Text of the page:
“How many people know someone who has been affected by the violence in Juarez?” About three fourths of a crowd of easily over two hundred UTEP students raised their hands. “How many people know someone who has been killed or kidnapped?” The hands of the crowd, whose age averaged about 20 to 25 years old, went down marginally. With their hands raised, students looked around at each other, not in surprise, but in direct recognition of what they all had in common. The event was a midday discussion highlighting the book “Drug War Zone” by Dr. Howard Campbell, held at The University of Texas at El Paso. It was students only and geared to wrap our minds around just how the border violence impacts our daily life.
The last time I visited Juarez was three years ago. Drug violence had not yet hit mainstream news, or mainstream numbers. But peril was very much evident. In El Paso, with the absence of television and newspapers, one would not know of the atrocity that is taking place. The city of El Paso is relatively safe. The images of heavily armed military with black masks on their faces, or caravans of secarios-hit men, or hired gangs to kill, are unseen on this side of the border. Figures of people who were killed the day before are reoccurring images on the headlines of newspapers. It is so frequent that there is even a question of whether people in El Paso and Juarez have become desensitized to the violence; after all, another dead body found in Juarez is, well, another dead body in Juarez. Sometimes the deaths are justified by saying that those who were slain were involved, or “it comes with the territory.” It is easy to write them off as such, anything for people to keep looking forward and maintaining a sense of security.
But there are painful reminders that this is not entirely so, in fact far from it. When tabling for Students for Sensible Drug Policy on campus we have unique opportunities to get the perspectives of students who cross over from Juarez everyday to come to school. And we empathize with their stories, ones that you won’t hear on television, and ones that will never be reported. You feel the pain of their expressions when they talk about what their home once was, what it is now, and the confusion of not knowing what it will be. We are naïve to believe that a border can provide protection. Physical separations manifested in concrete and wires have not kept violence en el otro lado-on the other side. Just last year a man was taken from his home in Horizon City, right outside of El Paso, in broad daylight, in front of a school bus full of children. Frequent human rights violations committed by the military, young girls being kidnapped, raped, and dumped back at their homes at the whims of people drunk on power occur, but justice will never be served. It’s war. We are fighting terrorism half way across the world, when one of the largest human rights conflicts is occurring right next door.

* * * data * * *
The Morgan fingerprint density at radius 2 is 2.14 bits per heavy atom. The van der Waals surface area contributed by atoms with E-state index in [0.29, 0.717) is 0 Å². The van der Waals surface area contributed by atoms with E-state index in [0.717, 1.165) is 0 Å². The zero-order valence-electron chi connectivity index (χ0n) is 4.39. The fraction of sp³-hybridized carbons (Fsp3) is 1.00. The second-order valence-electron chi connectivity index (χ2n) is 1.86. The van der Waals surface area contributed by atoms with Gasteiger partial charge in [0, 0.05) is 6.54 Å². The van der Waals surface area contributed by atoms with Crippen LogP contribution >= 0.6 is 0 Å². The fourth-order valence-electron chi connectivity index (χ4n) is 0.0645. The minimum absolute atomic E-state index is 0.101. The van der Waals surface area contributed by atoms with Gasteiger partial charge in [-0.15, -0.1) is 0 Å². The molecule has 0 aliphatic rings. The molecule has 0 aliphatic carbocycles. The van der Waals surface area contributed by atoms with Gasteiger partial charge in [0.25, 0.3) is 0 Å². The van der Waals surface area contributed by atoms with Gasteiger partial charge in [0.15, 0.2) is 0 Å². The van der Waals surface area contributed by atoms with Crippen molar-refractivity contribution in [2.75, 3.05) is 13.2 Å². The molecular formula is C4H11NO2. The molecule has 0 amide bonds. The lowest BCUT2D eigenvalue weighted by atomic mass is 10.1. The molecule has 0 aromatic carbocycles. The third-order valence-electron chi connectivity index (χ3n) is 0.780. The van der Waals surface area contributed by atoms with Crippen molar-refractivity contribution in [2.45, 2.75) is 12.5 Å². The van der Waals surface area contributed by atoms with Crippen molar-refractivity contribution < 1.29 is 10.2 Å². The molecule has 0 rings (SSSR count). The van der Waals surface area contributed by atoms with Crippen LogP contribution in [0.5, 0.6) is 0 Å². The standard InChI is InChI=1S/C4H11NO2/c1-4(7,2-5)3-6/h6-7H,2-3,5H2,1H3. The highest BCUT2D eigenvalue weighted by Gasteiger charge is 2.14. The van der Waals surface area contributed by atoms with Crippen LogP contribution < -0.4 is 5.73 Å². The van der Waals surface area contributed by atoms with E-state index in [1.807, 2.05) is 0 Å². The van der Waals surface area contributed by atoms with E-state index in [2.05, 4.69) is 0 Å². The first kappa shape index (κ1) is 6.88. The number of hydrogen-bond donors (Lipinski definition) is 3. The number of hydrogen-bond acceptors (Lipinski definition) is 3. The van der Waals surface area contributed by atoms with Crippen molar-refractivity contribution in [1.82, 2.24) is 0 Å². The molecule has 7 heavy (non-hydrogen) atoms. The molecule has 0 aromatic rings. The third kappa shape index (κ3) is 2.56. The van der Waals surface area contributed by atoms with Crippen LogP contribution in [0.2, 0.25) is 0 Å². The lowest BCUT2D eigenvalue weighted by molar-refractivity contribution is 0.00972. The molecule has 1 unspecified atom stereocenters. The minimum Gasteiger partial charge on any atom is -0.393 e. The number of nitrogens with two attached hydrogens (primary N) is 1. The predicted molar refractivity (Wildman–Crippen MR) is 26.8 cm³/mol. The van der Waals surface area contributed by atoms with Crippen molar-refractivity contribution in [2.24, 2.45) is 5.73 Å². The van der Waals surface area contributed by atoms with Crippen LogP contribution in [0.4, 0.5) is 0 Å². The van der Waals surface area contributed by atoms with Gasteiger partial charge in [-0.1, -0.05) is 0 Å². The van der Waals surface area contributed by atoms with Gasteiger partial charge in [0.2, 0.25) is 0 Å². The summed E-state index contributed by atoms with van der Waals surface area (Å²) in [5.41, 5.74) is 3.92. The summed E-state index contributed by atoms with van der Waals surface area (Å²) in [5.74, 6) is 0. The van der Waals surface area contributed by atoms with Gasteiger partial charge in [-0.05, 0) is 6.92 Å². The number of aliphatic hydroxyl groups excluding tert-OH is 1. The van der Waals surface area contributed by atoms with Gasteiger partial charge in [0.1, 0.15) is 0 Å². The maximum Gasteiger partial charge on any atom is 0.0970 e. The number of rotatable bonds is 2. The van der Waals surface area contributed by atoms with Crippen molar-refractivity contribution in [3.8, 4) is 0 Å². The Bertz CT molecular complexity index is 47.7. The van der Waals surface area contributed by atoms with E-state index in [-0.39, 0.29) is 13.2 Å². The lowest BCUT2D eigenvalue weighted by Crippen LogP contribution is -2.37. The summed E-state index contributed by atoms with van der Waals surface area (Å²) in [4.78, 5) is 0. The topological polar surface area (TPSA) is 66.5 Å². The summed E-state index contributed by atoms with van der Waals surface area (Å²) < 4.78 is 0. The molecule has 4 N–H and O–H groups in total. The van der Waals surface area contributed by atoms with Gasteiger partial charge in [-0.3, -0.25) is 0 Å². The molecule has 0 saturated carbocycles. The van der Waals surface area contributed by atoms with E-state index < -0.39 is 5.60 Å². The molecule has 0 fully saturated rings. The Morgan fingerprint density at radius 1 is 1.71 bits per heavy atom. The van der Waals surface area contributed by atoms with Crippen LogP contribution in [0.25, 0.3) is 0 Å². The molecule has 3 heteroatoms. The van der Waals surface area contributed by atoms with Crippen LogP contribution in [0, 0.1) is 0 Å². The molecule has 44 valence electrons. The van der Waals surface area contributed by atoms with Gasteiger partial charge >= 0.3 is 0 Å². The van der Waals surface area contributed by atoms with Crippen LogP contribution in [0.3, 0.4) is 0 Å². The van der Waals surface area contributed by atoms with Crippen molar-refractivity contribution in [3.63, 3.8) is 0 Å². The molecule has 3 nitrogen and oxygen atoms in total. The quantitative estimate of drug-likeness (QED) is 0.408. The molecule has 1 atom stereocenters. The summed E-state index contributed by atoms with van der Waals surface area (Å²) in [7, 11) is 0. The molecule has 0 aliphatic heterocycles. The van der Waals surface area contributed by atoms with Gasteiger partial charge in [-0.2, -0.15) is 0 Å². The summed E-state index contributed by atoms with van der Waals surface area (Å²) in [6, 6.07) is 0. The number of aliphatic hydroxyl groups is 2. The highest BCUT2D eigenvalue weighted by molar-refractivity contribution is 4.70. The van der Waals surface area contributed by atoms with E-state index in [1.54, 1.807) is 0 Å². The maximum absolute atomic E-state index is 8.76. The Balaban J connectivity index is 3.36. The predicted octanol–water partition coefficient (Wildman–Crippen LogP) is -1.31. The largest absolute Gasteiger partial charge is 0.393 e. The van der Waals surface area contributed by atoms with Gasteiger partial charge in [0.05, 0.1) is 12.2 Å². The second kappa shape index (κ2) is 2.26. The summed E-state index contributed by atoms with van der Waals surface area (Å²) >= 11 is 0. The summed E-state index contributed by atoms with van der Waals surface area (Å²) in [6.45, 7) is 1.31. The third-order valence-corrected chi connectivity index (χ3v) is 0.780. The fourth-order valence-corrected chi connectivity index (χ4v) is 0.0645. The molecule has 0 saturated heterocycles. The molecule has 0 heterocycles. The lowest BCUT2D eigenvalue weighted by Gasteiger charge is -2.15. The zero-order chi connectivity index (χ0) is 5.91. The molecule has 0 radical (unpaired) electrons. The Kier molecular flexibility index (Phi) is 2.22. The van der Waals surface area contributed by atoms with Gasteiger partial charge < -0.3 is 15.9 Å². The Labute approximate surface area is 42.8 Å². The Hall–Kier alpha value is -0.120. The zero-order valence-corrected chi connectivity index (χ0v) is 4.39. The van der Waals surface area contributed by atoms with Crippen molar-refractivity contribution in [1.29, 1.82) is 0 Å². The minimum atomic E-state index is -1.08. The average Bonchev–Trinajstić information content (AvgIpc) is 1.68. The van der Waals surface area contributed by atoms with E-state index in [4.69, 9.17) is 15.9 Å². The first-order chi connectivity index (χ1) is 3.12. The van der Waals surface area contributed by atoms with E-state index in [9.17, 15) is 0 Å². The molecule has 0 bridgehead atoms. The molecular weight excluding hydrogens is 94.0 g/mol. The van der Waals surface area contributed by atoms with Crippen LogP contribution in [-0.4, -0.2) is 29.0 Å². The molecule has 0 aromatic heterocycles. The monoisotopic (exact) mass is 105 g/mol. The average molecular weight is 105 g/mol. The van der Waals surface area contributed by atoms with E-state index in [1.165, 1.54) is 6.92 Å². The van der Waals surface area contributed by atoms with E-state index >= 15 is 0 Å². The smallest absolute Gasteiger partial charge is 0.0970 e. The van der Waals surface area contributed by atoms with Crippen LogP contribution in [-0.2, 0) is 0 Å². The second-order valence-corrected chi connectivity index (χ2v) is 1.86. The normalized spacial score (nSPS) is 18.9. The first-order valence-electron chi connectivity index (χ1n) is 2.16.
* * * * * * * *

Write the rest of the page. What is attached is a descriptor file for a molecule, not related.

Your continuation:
On February 9, 2010 the El Paso City Council once again voted down a resolution to the Texas legislature with the language of legalization. This time the resolution called for the legalization, production, and taxation of marijuana in order to curb financial power of the cartels. There were many people from a variety of ages there to testify both in favor of and against the resolution. Testimony from the former included valid arguments while the latter had some, but was mostly rooted in fear and anger. “Juarez is in Mexico!” “Let them deal with their own problems!” they shouted. I cannot fathom the separatist sentiment that is held by some of the population, especially when you come to understand just how El Paso and Juarez are economically and socially linked. Or when you realize that much of the violence is an effect of faulty U.S. policies such as prohibition, free trade agreements, and immigration.
Nevertheless, an amended version of the resolution passed, without the language of legalization, rendering the document lifeless and without action.
The only amendment worth emotional investment came from Representative Beto O’Rourke as he called for a change in the number of people murdered this year from 250 to 266, as to account for those murdered the weekend prior to the council hearing. This gesture signifies the importance of direct political action. While politicians bicker amongst themselves, refuse to reflect the population’s interests in their actions, and continue to let politics trump scientific data all in the name of their political careers, people are dying.
“Imagine,” one of my professors, said, “that more than four thousand people have been murdered in your city in the past two years.” What kind of impact would that have on society? If there is one thing that I would like to point out it is that there has been so much death on the border, but there is still a lot of life. Juarez labeled as a failed city, or the most dangerous city in the world is still a place where many people, many students, call home. Life goes on, and people do not define themselves by the tragic occurrences, but rather by their ability to survive them.
Students for Sensible Drug Policy
University of Texas El Paso